Tonight, I'll Be Eating Ramen Because I Spent $6033.38 on Uber Eats Last Year
Targeted Ads and The Danger of a "Treat Yourself" Mantra
Yes, you read the title right. In the span of 12 months (March 2020 - March 2021), I somehow managed to rack up a $6033.38 Uber Eats bill. Before lockdown, I'd already had the app downloaded on my phone but only used it sparingly - once or twice a month at best. However, with the onset of the pandemic, my spending on food delivery went from bimonthly to every single day. It didn't help that Uber Eats' "Tonight I'll Be Eating" ads flooded my social media algorithm. You know the ones I'm talking about.
Or that the grocery stores in my area were ravaged by the feeding frenzy and novelty of lockdown. Do you guys remember that? When the general public stormed grocery stores everywhere, clearing out essential food items and toilet paper? It was wild.
I've written previously about the anxiety and loneliness I felt at the crux of the pandemic. Because of this, I often couldn't summon the motivation to move or breathe, much less to cook and prepare meals for myself. The more I tried to quit - delete the app, push it to the back of my mind, the more emails and targeted ads I'd encounter on Facebook, Instagram, YouTube and even through email, enticing me to order more food. No more dirty dishes! Just do it, treat yourself! You deserve it! $6033.38 later, here we are.
How Did You Spend That Much Money?
I know what you're thinking. How did she spend that much money? I'm honestly asking myself the same question right now. I consulted my bank statements and my order history on the Uber Eats app to get to the bottom of this staggering figure. The results are outlined below in graphical form.
The highest month of food delivery spending was December 2020, in which I spent exactly $868.11. This was followed closely by February 2021, where I blew through $861.51. February is the shortest month of the year. In September, I rang in my lowest month of Uber Eats spending with $162.72 in food delivery. Still too high for one person but comparatively, not so bad. We're presently in March. The month isn't over yet, and I've already spent $630.99 on Uber Eats. There are some obvious spikes on the graph, namely in April, August, December and February, which can be explained but not excused.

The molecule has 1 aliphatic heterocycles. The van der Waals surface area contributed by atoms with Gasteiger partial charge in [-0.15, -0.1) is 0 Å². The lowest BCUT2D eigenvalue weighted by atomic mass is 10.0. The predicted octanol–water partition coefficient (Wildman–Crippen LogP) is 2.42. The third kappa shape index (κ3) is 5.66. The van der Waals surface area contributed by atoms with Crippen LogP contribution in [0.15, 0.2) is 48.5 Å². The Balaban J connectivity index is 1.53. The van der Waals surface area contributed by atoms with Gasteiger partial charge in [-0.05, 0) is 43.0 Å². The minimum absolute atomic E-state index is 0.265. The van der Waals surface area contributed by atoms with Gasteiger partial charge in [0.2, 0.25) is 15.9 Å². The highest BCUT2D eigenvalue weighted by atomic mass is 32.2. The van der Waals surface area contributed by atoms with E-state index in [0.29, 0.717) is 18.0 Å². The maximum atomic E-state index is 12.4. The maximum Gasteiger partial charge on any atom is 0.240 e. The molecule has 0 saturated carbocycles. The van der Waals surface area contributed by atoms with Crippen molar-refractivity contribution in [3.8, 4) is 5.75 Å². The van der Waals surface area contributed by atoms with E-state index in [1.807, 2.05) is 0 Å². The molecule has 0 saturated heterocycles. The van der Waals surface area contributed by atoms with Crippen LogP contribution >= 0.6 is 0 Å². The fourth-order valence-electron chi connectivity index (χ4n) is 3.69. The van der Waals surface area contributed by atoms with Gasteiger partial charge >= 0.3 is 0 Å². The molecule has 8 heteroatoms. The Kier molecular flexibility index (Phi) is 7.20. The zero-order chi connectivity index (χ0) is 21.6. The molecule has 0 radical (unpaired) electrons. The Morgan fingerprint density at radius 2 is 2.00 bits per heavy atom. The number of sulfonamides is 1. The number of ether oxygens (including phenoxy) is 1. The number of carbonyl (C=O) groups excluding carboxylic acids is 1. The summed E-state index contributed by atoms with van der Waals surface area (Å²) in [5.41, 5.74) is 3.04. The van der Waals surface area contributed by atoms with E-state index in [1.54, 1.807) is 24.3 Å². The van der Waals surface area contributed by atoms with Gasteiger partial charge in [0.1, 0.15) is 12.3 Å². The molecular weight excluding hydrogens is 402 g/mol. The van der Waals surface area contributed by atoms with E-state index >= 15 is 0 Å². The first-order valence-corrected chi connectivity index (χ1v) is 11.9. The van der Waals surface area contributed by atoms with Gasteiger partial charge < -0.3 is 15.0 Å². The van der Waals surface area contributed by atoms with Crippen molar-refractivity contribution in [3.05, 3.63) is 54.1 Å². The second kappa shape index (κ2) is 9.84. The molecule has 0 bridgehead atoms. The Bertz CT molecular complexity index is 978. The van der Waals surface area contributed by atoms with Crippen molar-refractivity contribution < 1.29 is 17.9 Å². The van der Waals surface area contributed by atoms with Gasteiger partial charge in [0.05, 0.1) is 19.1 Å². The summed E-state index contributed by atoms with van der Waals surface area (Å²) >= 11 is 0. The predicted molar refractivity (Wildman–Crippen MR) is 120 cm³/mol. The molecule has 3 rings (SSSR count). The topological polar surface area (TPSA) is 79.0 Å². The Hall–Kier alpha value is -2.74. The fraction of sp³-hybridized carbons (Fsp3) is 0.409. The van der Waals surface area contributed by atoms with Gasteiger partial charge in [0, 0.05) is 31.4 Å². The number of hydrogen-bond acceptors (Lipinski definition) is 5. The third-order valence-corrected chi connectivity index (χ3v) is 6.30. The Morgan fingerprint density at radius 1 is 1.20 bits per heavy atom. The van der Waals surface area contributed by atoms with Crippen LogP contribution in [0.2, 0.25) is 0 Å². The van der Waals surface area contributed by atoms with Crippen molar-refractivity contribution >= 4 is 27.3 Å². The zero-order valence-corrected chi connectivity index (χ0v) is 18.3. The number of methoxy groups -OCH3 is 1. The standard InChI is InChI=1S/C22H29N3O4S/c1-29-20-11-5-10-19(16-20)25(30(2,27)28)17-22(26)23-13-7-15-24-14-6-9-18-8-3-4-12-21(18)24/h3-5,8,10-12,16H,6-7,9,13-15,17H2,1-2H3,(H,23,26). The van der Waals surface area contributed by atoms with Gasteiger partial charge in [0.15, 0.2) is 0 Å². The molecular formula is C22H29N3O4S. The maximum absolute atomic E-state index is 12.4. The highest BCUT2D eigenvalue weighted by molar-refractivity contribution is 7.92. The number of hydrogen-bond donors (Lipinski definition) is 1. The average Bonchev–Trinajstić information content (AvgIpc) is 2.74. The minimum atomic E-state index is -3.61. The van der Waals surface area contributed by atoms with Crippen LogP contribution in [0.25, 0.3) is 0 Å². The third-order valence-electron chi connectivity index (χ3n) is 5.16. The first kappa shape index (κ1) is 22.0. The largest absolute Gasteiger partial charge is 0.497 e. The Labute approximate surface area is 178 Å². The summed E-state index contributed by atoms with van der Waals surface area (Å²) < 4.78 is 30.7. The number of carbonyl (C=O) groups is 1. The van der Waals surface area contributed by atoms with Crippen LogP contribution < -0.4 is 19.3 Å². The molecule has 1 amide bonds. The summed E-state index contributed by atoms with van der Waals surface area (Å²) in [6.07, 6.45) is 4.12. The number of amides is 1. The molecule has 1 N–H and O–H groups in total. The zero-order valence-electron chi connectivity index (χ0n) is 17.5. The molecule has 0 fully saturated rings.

In all of those months, I was in the process of moving apartments. My initial plan (pre-pandemic) had been to spend the summer back home as I usually would. My lease was up at the end of April, and I subsequently decided to sign on a series of short-term subleases because who knew how long the pandemic was going to last, and I didn't want to be stuck with a year-long lease if I was allowed to return home at some point. Because it was my last month at those places, I didn't see the point in purchasing a ridiculous amount of groceries, so instead, I tended to have every meal delivered, which, in hindsight, was such a stupid thing to do. It was like I was begging Uber to take my hard-earned money.
Targeted Ads and the Phenomenon of "Treat Yourself" Self-Care
I recently watched an interesting video entitled "Why I'm Sick of Self Care: A Rant." The creator discussed her gripe with the phenomenon of consumerist self-care that encourages short-term indulgences that have long-term disastrous impacts. For example, let's say you purchase the expensive new handbag that all the influencers have been wearing on your Instagram timeline. Do you already own ten handbags? Yes. Do you need this handbag? No. Can you afford it, truly? No. Are you going to buy it anyway? Absolutely because you "deserve" it, and you should treat yourself. Treat Yourself. The mantra that emerged innocently but has been wreaking havoc on people's financial lives ever since.